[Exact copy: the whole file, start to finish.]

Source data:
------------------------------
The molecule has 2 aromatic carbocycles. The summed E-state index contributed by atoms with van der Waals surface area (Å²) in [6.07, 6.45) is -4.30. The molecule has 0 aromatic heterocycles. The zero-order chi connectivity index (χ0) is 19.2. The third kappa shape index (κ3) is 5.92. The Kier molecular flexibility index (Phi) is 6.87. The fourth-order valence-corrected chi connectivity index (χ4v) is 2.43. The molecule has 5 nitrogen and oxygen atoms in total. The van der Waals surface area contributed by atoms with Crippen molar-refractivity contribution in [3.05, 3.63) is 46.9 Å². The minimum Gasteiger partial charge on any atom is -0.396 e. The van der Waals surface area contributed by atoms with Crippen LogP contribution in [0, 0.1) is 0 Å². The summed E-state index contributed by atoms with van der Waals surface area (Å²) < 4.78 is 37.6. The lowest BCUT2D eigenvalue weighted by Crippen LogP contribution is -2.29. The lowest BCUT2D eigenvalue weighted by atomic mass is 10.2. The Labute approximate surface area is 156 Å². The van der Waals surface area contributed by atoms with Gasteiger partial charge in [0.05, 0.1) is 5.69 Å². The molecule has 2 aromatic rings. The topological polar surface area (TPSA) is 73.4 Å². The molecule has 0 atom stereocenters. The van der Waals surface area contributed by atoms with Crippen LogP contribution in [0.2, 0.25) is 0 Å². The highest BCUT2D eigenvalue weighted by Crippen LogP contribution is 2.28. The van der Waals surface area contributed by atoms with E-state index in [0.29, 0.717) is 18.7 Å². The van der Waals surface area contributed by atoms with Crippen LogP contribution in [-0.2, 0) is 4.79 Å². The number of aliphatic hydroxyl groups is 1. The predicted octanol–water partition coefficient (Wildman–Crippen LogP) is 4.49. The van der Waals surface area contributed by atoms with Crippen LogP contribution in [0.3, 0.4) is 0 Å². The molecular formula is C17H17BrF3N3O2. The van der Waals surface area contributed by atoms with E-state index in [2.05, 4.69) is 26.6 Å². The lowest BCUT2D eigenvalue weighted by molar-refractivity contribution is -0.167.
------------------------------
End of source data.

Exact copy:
The molecule has 2 aromatic carbocycles. The summed E-state index contributed by atoms with van der Waals surface area (Å²) in [6.07, 6.45) is -4.30. The molecule has 0 aromatic heterocycles. The zero-order chi connectivity index (χ0) is 19.2. The third kappa shape index (κ3) is 5.92. The Kier molecular flexibility index (Phi) is 6.87. The fourth-order valence-corrected chi connectivity index (χ4v) is 2.43. The molecule has 5 nitrogen and oxygen atoms in total. The van der Waals surface area contributed by atoms with Crippen molar-refractivity contribution in [3.05, 3.63) is 46.9 Å². The minimum Gasteiger partial charge on any atom is -0.396 e. The van der Waals surface area contributed by atoms with Crippen LogP contribution in [0, 0.1) is 0 Å². The summed E-state index contributed by atoms with van der Waals surface area (Å²) < 4.78 is 37.6. The lowest BCUT2D eigenvalue weighted by Crippen LogP contribution is -2.29. The lowest BCUT2D eigenvalue weighted by atomic mass is 10.2. The Labute approximate surface area is 156 Å². The van der Waals surface area contributed by atoms with Gasteiger partial charge in [0.05, 0.1) is 5.69 Å². The molecule has 2 aromatic rings. The topological polar surface area (TPSA) is 73.4 Å². The molecule has 0 atom stereocenters. The van der Waals surface area contributed by atoms with Crippen LogP contribution in [0.2, 0.25) is 0 Å². The highest BCUT2D eigenvalue weighted by Crippen LogP contribution is 2.28. The van der Waals surface area contributed by atoms with E-state index in [0.29, 0.717) is 18.7 Å². The van der Waals surface area contributed by atoms with Crippen LogP contribution in [-0.2, 0) is 4.79 Å². The number of aliphatic hydroxyl groups is 1. The predicted octanol–water partition coefficient (Wildman–Crippen LogP) is 4.49. The van der Waals surface area contributed by atoms with Crippen LogP contribution in [0.3, 0.4) is 0 Å². The molecular formula is C17H17BrF3N3O2. The van der Waals surface area contributed by atoms with E-state index in [2.05, 4.69) is 26.6 Å². The lowest BCUT2D eigenvalue weighted by molar-refractivity contribution is -0.167.